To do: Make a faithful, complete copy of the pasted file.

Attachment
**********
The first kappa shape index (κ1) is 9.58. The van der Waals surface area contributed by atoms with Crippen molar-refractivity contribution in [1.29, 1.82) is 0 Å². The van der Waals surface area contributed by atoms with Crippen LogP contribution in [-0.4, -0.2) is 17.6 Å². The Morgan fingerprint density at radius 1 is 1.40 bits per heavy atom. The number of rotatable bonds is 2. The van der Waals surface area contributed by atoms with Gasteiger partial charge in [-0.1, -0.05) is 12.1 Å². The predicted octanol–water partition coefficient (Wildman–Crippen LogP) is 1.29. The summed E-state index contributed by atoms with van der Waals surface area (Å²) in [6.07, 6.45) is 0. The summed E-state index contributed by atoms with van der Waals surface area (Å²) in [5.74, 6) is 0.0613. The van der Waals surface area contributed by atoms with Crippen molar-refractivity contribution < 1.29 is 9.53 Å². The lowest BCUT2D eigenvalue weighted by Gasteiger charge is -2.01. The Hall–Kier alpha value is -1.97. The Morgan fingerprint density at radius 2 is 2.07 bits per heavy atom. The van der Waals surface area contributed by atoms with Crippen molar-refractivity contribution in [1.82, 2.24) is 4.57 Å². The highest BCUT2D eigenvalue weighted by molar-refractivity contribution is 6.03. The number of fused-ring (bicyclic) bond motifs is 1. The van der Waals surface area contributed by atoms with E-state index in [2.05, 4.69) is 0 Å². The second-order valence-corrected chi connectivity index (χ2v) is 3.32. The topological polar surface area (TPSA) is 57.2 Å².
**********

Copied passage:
The first kappa shape index (κ1) is 9.58. The van der Waals surface area contributed by atoms with Crippen molar-refractivity contribution in [1.29, 1.82) is 0 Å². The van der Waals surface area contributed by atoms with Crippen LogP contribution in [-0.4, -0.2) is 17.6 Å². The Morgan fingerprint density at radius 1 is 1.40 bits per heavy atom. The number of rotatable bonds is 2. The van der Waals surface area contributed by atoms with Gasteiger partial charge in [-0.1, -0.05) is 12.1 Å². The predicted octanol–water partition coefficient (Wildman–Crippen LogP) is 1.29. The summed E-state index contributed by atoms with van der Waals surface area (Å²) in [6.07, 6.45) is 0. The summed E-state index contributed by atoms with van der Waals surface area (Å²) in [5.74, 6) is 0.0613. The van der Waals surface area contributed by atoms with Crippen molar-refractivity contribution < 1.29 is 9.53 Å². The lowest BCUT2D eigenvalue weighted by Gasteiger charge is -2.01. The Hall–Kier alpha value is -1.97. The Morgan fingerprint density at radius 2 is 2.07 bits per heavy atom. The van der Waals surface area contributed by atoms with Crippen molar-refractivity contribution in [1.82, 2.24) is 4.57 Å². The highest BCUT2D eigenvalue weighted by molar-refractivity contribution is 6.03. The number of fused-ring (bicyclic) bond motifs is 1. The van der Waals surface area contributed by atoms with E-state index in [2.05, 4.69) is 0 Å². The second-order valence-corrected chi connectivity index (χ2v) is 3.32. The topological polar surface area (TPSA) is 57.2 Å².